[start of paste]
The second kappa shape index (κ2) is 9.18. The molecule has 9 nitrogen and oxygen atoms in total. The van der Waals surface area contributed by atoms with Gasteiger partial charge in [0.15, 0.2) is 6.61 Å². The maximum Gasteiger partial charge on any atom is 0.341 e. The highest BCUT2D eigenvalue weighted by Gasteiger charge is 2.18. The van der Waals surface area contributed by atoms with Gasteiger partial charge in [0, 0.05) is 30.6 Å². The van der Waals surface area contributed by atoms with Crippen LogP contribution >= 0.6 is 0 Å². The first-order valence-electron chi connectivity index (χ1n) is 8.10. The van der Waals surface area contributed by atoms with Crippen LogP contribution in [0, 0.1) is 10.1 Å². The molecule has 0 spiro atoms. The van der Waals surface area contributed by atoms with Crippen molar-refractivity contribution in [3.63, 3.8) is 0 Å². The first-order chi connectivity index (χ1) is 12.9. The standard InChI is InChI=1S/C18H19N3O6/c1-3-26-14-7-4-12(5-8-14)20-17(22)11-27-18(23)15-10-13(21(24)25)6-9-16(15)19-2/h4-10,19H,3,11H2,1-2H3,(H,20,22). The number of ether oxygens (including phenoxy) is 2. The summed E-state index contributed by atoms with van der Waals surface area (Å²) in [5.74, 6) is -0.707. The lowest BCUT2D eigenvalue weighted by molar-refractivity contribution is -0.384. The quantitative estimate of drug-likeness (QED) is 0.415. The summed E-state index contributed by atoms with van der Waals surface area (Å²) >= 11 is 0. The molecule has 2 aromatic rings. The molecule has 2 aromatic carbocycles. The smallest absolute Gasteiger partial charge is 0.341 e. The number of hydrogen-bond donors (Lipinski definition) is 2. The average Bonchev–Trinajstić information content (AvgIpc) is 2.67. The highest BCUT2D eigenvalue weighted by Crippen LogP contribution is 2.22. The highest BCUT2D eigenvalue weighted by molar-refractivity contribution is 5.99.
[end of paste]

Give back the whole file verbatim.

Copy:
The second kappa shape index (κ2) is 9.18. The molecule has 9 nitrogen and oxygen atoms in total. The van der Waals surface area contributed by atoms with Gasteiger partial charge in [0.15, 0.2) is 6.61 Å². The maximum Gasteiger partial charge on any atom is 0.341 e. The highest BCUT2D eigenvalue weighted by Gasteiger charge is 2.18. The van der Waals surface area contributed by atoms with Gasteiger partial charge in [0, 0.05) is 30.6 Å². The van der Waals surface area contributed by atoms with Crippen LogP contribution >= 0.6 is 0 Å². The first-order valence-electron chi connectivity index (χ1n) is 8.10. The van der Waals surface area contributed by atoms with Crippen LogP contribution in [0, 0.1) is 10.1 Å². The molecule has 0 spiro atoms. The van der Waals surface area contributed by atoms with Crippen molar-refractivity contribution in [3.63, 3.8) is 0 Å². The first-order chi connectivity index (χ1) is 12.9. The standard InChI is InChI=1S/C18H19N3O6/c1-3-26-14-7-4-12(5-8-14)20-17(22)11-27-18(23)15-10-13(21(24)25)6-9-16(15)19-2/h4-10,19H,3,11H2,1-2H3,(H,20,22). The number of ether oxygens (including phenoxy) is 2. The summed E-state index contributed by atoms with van der Waals surface area (Å²) in [5.74, 6) is -0.707. The lowest BCUT2D eigenvalue weighted by molar-refractivity contribution is -0.384. The quantitative estimate of drug-likeness (QED) is 0.415. The summed E-state index contributed by atoms with van der Waals surface area (Å²) >= 11 is 0. The molecule has 2 aromatic rings. The molecule has 2 aromatic carbocycles. The smallest absolute Gasteiger partial charge is 0.341 e. The number of hydrogen-bond donors (Lipinski definition) is 2. The average Bonchev–Trinajstić information content (AvgIpc) is 2.67. The highest BCUT2D eigenvalue weighted by Crippen LogP contribution is 2.22. The highest BCUT2D eigenvalue weighted by molar-refractivity contribution is 5.99.